Kennedy's 'Postcards from
Where the rubber meets the road
Jonal entry 936 | Wednesday, November 2, 2005
Today's link on my ministry website, Xnmp, is to an essay by Dr. Albert Mohler, president of the Southern Baptist Seminary of Louisville, Ky., which caught my attention by declaring, "the issues of abortion and homosexuality are likely to prove the two most divisive issues Americans have faced since the Civil War." I've been writing since the mid-1960s that the gay movement is going to be the most divisive development in churches in our time, and this has been and continues to be the case. And in Democratic-Republican political contests in the United States, no issue has beennor does any continue to bemore divisive than abortion.
Though I was an ordained minister before I had ever heard a logical presentation of the arguments against abortion (and for "choice"), it was before the U.S. Supreme Court legalized abortion nationally through its Roe v. Wade decision (1973) that I began staffing a pro-life table on the University of California campus at Santa Barbara. I've taken on liberal writers, especially the few who claim to be Christians, who begin their defenses of the Democratic position on the issue with "there is more to religious involvement in politics than abortion and homosexuality." Yes, there's lots more, but their point is beside the larger point: no issues are more important for the survival of Christian culture than these two. In fact, I would say the next 20 issues intersecting religion and politics are less important than these two. So I'm admitting: Dr. Mohler won my enthusiastic attention to his essay by saying what I'd long believed.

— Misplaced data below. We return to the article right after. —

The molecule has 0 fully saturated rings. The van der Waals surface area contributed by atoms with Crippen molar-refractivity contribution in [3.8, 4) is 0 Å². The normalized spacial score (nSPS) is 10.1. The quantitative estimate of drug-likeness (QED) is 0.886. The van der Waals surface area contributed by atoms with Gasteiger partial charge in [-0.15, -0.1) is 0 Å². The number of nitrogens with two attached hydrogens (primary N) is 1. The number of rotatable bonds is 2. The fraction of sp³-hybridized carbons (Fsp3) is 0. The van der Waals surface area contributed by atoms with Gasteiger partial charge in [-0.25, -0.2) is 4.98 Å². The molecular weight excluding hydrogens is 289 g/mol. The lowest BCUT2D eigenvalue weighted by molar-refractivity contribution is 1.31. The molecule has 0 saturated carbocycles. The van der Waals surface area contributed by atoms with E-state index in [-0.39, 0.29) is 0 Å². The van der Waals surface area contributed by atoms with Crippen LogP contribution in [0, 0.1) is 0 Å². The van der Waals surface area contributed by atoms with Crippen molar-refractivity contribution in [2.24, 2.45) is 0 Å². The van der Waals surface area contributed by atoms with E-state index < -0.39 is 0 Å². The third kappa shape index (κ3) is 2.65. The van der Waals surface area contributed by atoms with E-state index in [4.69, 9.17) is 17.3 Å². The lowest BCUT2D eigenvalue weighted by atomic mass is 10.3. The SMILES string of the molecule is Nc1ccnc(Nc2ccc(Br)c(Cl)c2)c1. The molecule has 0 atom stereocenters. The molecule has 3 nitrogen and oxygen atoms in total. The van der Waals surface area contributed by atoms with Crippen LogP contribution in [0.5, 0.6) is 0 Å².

The reason they're so important is that these two issues represent the crux of the culture war, as Dr. Mohler argues: the liberal (or "Enlightenment") worldview of moral relativism (what's right or wrong for me may not be right or wrong for you) over against the biblical Christian worldview that moral truth is absolute, not relative; what's true in God's reckoning in His Word is true for all of creation for all time. Abortion is, obviously, a matter of life or death and the morally relative position that it is a matter of individual conscience, not of legal definition, to choose to end or sustain the life of the most helpless segment of the human population, the unborn. Futhermore, as one of the most widely practiced means of birth control in our generation, it is also an integral component of the sexual revolution.
The gay sex crusade is by no means the only influence for sexualizing our culture and declaring everything sexual a matter of taste or preference rather than a matter of eternally defined morality, but it is the most ardently pushed by a large organized "movement" of proponents and their supporters.
The climax of Dr. Mohler's essay is not optimistic: